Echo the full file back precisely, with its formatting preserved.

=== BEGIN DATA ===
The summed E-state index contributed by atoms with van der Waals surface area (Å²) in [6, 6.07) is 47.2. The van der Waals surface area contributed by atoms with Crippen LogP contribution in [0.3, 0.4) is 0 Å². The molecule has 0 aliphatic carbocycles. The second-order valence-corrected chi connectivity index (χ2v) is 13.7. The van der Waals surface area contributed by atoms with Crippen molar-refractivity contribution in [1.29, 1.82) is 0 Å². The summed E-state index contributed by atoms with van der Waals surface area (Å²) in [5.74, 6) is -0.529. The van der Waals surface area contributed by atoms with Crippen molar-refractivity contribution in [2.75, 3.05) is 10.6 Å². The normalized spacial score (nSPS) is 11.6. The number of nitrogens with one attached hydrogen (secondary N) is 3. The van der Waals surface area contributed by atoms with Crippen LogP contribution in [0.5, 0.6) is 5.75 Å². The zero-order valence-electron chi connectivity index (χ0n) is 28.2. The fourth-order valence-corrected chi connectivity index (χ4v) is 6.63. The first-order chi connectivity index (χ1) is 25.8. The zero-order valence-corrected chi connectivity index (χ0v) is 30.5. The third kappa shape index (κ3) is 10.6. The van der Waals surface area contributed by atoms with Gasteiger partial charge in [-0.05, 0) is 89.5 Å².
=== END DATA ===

The summed E-state index contributed by atoms with van der Waals surface area (Å²) in [6, 6.07) is 47.2. The van der Waals surface area contributed by atoms with Crippen LogP contribution in [0.3, 0.4) is 0 Å². The molecule has 0 aliphatic carbocycles. The second-order valence-corrected chi connectivity index (χ2v) is 13.7. The van der Waals surface area contributed by atoms with Crippen molar-refractivity contribution in [1.29, 1.82) is 0 Å². The summed E-state index contributed by atoms with van der Waals surface area (Å²) in [5.74, 6) is -0.529. The van der Waals surface area contributed by atoms with Crippen molar-refractivity contribution in [2.75, 3.05) is 10.6 Å². The normalized spacial score (nSPS) is 11.6. The number of nitrogens with one attached hydrogen (secondary N) is 3. The van der Waals surface area contributed by atoms with Crippen LogP contribution in [0.5, 0.6) is 5.75 Å². The zero-order valence-electron chi connectivity index (χ0n) is 28.2. The fourth-order valence-corrected chi connectivity index (χ4v) is 6.63. The first-order chi connectivity index (χ1) is 25.8. The zero-order valence-corrected chi connectivity index (χ0v) is 30.5. The third kappa shape index (κ3) is 10.6. The van der Waals surface area contributed by atoms with Gasteiger partial charge in [-0.05, 0) is 89.5 Å².